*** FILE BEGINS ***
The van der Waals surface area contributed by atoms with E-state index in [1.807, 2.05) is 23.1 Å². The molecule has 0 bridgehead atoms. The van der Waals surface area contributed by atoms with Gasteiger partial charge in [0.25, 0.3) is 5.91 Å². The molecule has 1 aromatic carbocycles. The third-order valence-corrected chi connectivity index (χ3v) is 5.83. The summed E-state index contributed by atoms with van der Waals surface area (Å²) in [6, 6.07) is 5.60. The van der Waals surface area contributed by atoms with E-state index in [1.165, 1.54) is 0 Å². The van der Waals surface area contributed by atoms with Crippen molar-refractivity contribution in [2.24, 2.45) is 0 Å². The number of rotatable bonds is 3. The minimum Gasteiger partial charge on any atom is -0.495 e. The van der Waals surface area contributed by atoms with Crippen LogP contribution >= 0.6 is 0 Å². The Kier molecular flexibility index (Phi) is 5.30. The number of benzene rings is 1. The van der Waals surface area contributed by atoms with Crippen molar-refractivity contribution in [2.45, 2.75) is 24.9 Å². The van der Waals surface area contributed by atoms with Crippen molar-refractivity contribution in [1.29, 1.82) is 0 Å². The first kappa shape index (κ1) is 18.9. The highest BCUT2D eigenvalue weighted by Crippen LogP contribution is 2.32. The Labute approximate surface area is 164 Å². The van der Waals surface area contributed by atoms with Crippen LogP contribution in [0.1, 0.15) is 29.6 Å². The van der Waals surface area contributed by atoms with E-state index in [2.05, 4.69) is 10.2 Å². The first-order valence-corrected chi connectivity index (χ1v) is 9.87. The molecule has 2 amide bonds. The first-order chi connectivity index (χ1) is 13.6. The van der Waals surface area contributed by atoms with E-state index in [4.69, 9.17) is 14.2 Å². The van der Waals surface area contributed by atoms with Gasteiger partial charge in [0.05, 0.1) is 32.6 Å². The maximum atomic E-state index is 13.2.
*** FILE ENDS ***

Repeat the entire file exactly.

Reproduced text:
The van der Waals surface area contributed by atoms with E-state index in [1.807, 2.05) is 23.1 Å². The molecule has 0 bridgehead atoms. The van der Waals surface area contributed by atoms with Gasteiger partial charge in [0.25, 0.3) is 5.91 Å². The molecule has 1 aromatic carbocycles. The third-order valence-corrected chi connectivity index (χ3v) is 5.83. The summed E-state index contributed by atoms with van der Waals surface area (Å²) in [6, 6.07) is 5.60. The van der Waals surface area contributed by atoms with E-state index in [1.165, 1.54) is 0 Å². The van der Waals surface area contributed by atoms with Crippen molar-refractivity contribution in [2.24, 2.45) is 0 Å². The number of rotatable bonds is 3. The minimum Gasteiger partial charge on any atom is -0.495 e. The van der Waals surface area contributed by atoms with Crippen LogP contribution >= 0.6 is 0 Å². The Kier molecular flexibility index (Phi) is 5.30. The number of benzene rings is 1. The van der Waals surface area contributed by atoms with Crippen molar-refractivity contribution in [2.45, 2.75) is 24.9 Å². The van der Waals surface area contributed by atoms with Crippen molar-refractivity contribution in [1.29, 1.82) is 0 Å². The first kappa shape index (κ1) is 18.9. The highest BCUT2D eigenvalue weighted by Crippen LogP contribution is 2.32. The Labute approximate surface area is 164 Å². The van der Waals surface area contributed by atoms with Crippen LogP contribution in [0.1, 0.15) is 29.6 Å². The van der Waals surface area contributed by atoms with E-state index in [2.05, 4.69) is 10.2 Å². The first-order valence-corrected chi connectivity index (χ1v) is 9.87. The molecule has 2 amide bonds. The first-order chi connectivity index (χ1) is 13.6. The van der Waals surface area contributed by atoms with E-state index in [4.69, 9.17) is 14.2 Å². The van der Waals surface area contributed by atoms with Gasteiger partial charge in [0.05, 0.1) is 32.6 Å². The maximum atomic E-state index is 13.2.